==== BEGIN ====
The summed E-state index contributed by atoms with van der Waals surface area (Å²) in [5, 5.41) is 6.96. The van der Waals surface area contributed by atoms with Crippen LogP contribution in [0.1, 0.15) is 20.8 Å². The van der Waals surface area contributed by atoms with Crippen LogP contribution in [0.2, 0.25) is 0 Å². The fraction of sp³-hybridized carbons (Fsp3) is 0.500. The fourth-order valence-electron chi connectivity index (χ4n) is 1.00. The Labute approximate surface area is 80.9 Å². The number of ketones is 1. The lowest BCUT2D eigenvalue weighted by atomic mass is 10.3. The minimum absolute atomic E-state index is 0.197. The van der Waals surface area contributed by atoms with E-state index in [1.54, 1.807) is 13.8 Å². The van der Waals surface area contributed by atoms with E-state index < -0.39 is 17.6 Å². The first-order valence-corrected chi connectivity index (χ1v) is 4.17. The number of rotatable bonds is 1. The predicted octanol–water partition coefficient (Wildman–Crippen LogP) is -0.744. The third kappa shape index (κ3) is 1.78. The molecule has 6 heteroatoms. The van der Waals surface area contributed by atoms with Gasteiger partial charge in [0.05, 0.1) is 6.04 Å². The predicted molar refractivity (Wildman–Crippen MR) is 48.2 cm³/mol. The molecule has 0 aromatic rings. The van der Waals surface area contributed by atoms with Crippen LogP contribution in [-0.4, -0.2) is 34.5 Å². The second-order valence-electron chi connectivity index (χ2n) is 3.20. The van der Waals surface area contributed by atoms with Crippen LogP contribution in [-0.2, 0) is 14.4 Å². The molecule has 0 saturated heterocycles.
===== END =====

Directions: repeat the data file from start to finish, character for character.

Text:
The summed E-state index contributed by atoms with van der Waals surface area (Å²) in [5, 5.41) is 6.96. The van der Waals surface area contributed by atoms with Crippen LogP contribution in [0.1, 0.15) is 20.8 Å². The van der Waals surface area contributed by atoms with Crippen LogP contribution in [0.2, 0.25) is 0 Å². The fraction of sp³-hybridized carbons (Fsp3) is 0.500. The fourth-order valence-electron chi connectivity index (χ4n) is 1.00. The Labute approximate surface area is 80.9 Å². The number of ketones is 1. The lowest BCUT2D eigenvalue weighted by atomic mass is 10.3. The minimum absolute atomic E-state index is 0.197. The van der Waals surface area contributed by atoms with E-state index in [1.54, 1.807) is 13.8 Å². The van der Waals surface area contributed by atoms with E-state index < -0.39 is 17.6 Å². The first-order valence-corrected chi connectivity index (χ1v) is 4.17. The number of rotatable bonds is 1. The predicted octanol–water partition coefficient (Wildman–Crippen LogP) is -0.744. The third kappa shape index (κ3) is 1.78. The molecule has 6 heteroatoms. The van der Waals surface area contributed by atoms with Gasteiger partial charge in [0.05, 0.1) is 6.04 Å². The predicted molar refractivity (Wildman–Crippen MR) is 48.2 cm³/mol. The molecule has 0 aromatic rings. The van der Waals surface area contributed by atoms with Crippen LogP contribution in [-0.4, -0.2) is 34.5 Å². The second-order valence-electron chi connectivity index (χ2n) is 3.20. The van der Waals surface area contributed by atoms with Crippen LogP contribution in [-0.2, 0) is 14.4 Å². The molecule has 0 saturated heterocycles.